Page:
John F. Ockerman – Davenport Securities

Good morning. With very little demand recovery that you all expect in the second half, do you think that you could get to five times by year-end or is that something that really would be a 2014 sorry?

David A. Wolfort

No, I think that John, Dave Wolfort here, I think that our inventory is appropriately leveled. Today that reaching five is not anything that’s a stretch. I mean it’s significantly easy specially with the shorter lead times, have expanded here recently, but we would see some pullback unless something dramatic happens.

Also, from a demand perspective, we see demand moving up slightly. We say growth, but its nominal growth on a GDP level of course, lot of different industries, mining is down and that affects but we’ll find others. Other businesses are up some related to equipment that goes to area (inaudible), so forth has been fairly robust. So reaching five turns is our goal and we’ve made some pretty good progress year-to-date.

John F. Ockerman – Davenport Securities

Okay. And do you have a targeted debt level, debt-to-cap, something that you would want to get to before, say, making another acquisition or investing in growth?

Michael D. Siegal

We do. Obviously, the public service centers the metric that’s typically used is the debt-to-EBITDA number and after we made the pipe and tube acquisition and finished our investments, we’re obviously on the higher-end of that ratio and our initial goals were to kind of the midpoint. So, we’d like to be in the 3.0 range and that’s the target for us. We’ve obviously made some good progress on debt reduction that we highlighted here today. I think in the second half of the year, obviously with prices moving up here. We’ll have that impact going the other way in terms of potential increased working capital dollars, but we’re still very confident that we’re going to continue to march the debt down.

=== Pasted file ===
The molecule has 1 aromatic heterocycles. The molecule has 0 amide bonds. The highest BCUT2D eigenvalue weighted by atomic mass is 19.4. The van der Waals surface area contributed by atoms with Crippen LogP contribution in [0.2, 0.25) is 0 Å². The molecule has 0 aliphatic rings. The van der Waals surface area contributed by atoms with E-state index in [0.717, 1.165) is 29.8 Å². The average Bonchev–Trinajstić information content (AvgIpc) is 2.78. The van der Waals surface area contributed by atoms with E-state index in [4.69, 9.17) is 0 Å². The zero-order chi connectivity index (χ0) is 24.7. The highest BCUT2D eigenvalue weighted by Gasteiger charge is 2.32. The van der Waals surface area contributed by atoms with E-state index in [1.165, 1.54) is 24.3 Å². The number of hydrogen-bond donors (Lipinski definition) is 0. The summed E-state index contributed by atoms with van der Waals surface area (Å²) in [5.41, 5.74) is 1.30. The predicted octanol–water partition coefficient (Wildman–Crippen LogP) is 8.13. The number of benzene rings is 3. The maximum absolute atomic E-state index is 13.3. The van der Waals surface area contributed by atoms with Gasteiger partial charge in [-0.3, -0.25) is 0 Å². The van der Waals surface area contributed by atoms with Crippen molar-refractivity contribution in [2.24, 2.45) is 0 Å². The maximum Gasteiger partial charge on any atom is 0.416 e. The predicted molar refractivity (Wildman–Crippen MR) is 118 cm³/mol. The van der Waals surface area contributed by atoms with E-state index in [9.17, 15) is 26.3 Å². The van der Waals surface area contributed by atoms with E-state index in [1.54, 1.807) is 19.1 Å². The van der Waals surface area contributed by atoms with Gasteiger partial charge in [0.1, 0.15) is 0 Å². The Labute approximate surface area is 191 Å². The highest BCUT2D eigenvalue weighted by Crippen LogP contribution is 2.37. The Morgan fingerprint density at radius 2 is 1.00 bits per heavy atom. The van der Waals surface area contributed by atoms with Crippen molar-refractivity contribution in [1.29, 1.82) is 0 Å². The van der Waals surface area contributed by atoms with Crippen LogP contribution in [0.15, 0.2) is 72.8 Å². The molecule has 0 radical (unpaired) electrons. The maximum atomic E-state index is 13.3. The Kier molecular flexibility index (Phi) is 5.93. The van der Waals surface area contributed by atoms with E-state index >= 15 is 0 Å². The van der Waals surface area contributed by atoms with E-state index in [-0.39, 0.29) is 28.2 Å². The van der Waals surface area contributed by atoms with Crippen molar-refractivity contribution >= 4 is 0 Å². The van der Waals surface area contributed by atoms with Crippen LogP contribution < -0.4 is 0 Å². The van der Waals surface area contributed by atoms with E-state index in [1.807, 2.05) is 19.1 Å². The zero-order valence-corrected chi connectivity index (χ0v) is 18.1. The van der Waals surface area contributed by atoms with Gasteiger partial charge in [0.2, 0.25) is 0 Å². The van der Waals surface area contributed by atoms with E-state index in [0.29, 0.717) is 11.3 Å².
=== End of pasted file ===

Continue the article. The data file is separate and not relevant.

John F. Ockerman – Davenport Securities

Okay. Thank you.

Operator

The next question comes from (inaudible).

Unidentified Analyst

Hi, Dave, Mike, Rick. I wanted to ask you guys a little bit about the breakdown in percentage between spot and contracts that you guys are doing? And then on the spot side, what is the competition like among so to serve? I’m hearing there is a lot of that in flat-rolled. Thank you.

Michael D. Siegal

There is always a lot of competition. Spot business today is a little bit different than historically [Carina]. Spot business used to be small fabricators and service centers. A lot of small fabricators, today work off from resale programs from the large manufacturers that they supply. So to some degree the overall spot market is less than it used to be.

Clearly with short lead times at the domestic producing industry, the spot market, service centers is lower than it has been, but typical of a slow demand universe. So we probably have a bigger contract to spot business than we would like, but that’s the market that we sort of – this is the profession we’ve chosen. So that’s just the way the universe is today.

So service centers fight a lot with each other. When they sort out inventory we’ve seen a relatively small pickup in service center kind of phone calls looking for coil or plate here and there, but by and large the spot market is going to be soft until you see lead times of the domestic production industry step to extend out.

Unidentified Analyst

Thank you.

Michael D. Siegal

You’re welcome.

Operator

At this time, I show no further questions. Would you like to make any closing remarks?

Michael D. Siegal

Always. Thank you. In conclusion, let me just say that we’d like to note over the course of the last number of years Olympic Steel has basically demonstrated its resilience and its transparency not only by withstanding the recession of a slow recovery, but by emerging as a stronger and better positioned organization. We’ve improved our mix of business by diversifying into different products and new geographies. Our financial results are becoming less correlated with industry’s pricing environment. We see tremendous opportunity in front of us to grow the higher margin processing and services we offer and even gotten more market share with our specialty metals and pipe and tube businesses.

So we look forward to communicating continued progress when we report our third quarter results in the fall, and once again we thank you for participating on this morning’s conference call with us.

Richard T. Marabito

Thank you.

Operator

The conference is now concluded. Thank you for attending today’s presentation. You may now disconnect.